users of pot gear would be equally distributed among the 32 endorsement 
holders, revenues per pot endorsement holder would increase annually 
between $3,561 and $5,783, or between $5,113 and $8,136. However, 
revenue per vessel for the 215 users of non-pot gear would decrease 
between $318 and $658, or between $543 and $1,124. For vessels using 
pot gear, the expected revenue increases would be approximately 9 to 21 
percent of their average annual revenue of $38,715 per vessel. However, 
revenue losses to vessels using gear other than sea bass pots would be 
between 1 and 2 percent of their average annual revenue of $54,651 per 
vessel. Therefore, on a per vessel basis, the revenue gains to the pot 
endorsement holders could potentially be substantial, whereas the 
revenue losses to the other gear users would be relatively small.
    The proposed requirement on black sea bass pot endorsement holders 
to put three 12-inch (30.5 cm) purple markings on each pot buoy line 
adjacent to the already required colors under the ALWTRP would cost 
each endorsement holder about an additional $5 annually if surveyor's 
tape is used, or about an additional $90 annually if paint is used 
instead. This cost is relatively small.
    The following discussion describes the alternatives that were not 
selected as preferred by the Council. In this section, the term 
``overall revenues'' refers to the sum of revenues from vessels using 
black sea bass pots and revenues from vessels using gear other than 
black sea bass pots.
    Twelve alternatives, including the preferred alternative as 
described above, were considered for modifying the November 1 through 
April 30 prohibition on the use of black sea bass pot gear. The first 
alternative, the no action alternative, would maintain the current 
economic benefits to all participants in the fishery as well as provide 
the least likelihood of right whales getting entangled with black sea 
bass pot lines. However, this alternative would not address the need to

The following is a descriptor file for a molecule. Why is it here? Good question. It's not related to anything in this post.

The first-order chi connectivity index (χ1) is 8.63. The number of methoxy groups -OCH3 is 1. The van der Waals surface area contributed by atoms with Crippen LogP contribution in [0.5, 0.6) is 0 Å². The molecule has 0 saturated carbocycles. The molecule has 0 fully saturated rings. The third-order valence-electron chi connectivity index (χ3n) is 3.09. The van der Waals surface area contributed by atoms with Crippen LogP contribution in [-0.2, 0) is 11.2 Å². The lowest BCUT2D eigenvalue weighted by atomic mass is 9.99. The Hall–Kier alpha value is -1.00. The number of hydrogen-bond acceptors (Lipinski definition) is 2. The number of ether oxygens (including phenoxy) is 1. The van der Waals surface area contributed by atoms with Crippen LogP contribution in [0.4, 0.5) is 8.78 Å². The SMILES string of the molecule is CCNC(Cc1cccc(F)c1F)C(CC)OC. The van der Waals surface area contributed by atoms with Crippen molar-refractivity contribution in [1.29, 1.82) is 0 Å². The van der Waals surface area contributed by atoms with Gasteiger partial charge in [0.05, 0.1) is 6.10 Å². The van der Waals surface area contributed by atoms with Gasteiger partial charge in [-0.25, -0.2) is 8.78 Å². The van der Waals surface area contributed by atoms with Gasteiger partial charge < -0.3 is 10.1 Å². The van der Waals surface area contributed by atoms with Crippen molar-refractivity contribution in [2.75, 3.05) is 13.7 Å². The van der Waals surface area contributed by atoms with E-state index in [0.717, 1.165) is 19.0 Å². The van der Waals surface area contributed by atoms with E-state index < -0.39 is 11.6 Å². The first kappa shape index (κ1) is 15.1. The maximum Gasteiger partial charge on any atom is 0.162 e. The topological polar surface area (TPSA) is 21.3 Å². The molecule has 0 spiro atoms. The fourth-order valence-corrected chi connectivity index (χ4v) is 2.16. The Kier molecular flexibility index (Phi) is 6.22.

reduce the adverse socioeconomic effects of the current prohibition on 
the use of black sea bass pot gear.
    The second alternative would apply the black sea bass pot closure 
to the area currently designated as North Atlantic right whale critical 
habitat from November 15 through April 15. This alternative would 
provide slightly more increases in overall revenues to commercial 
vessels than the preferred alternative, but it would also pose the 
highest threat of right whale entanglement with pot buoy lines.
    The third alternative would apply the black sea bass pot closure 
from approximately Ponce Inlet, Florida, to Cape Hatteras, North 
Carolina, annually from November 1 through April 30. Relative to the 
preferred alternative, this alternative would result in higher overall 
revenue increases but lower protection to right whales from getting 
entangled with pot buoy lines.
    The fourth alternative would apply the black sea bass pot closure 
from approximately Cape Canaveral, Florida, to Cape Hatteras, North 
Carolina,

[[Page 53115]]

annually from November 1 through April 30. Although this alternative 
would provide increased protection to right whales from entanglement 
with pot buoy lines, it would result in smaller overall revenue 
increases than the preferred alternative.
    The fifth alternative would apply the black sea bass pot closure 
from approximately Daytona Beach, Florida, to Cape Hatteras, North 
Carolina, annually from November 1 through April 30. Relative to the 
preferred alternative, this alternative would provide slightly more 
increases in overall revenues to commercial vessels but would provide 
less protection to right whales from entanglement with pot buoy lines.
    The sixth alternative would apply the black sea bass pot closure 
from approximately Sebastian Inlet, Florida, to Cape Hatteras, North 
Carolina, annually from November 1 through April 30. Although this 
alternative would provide the second greatest protection in comparison 
with the alternatives in Regulatory Amendment 16 to right whales from 
entanglement with pot buoy lines, it would result in lower overall 
revenue increases than the preferred alternative.
    The seventh alternative would apply the black sea bass pot closure 
from approximately the Altamaha River, Georgia, to Cape Hatteras, North 
Carolina, annually from November 1 through December 15 and March 15 
through April 30; or annually from November 1 through December 15 and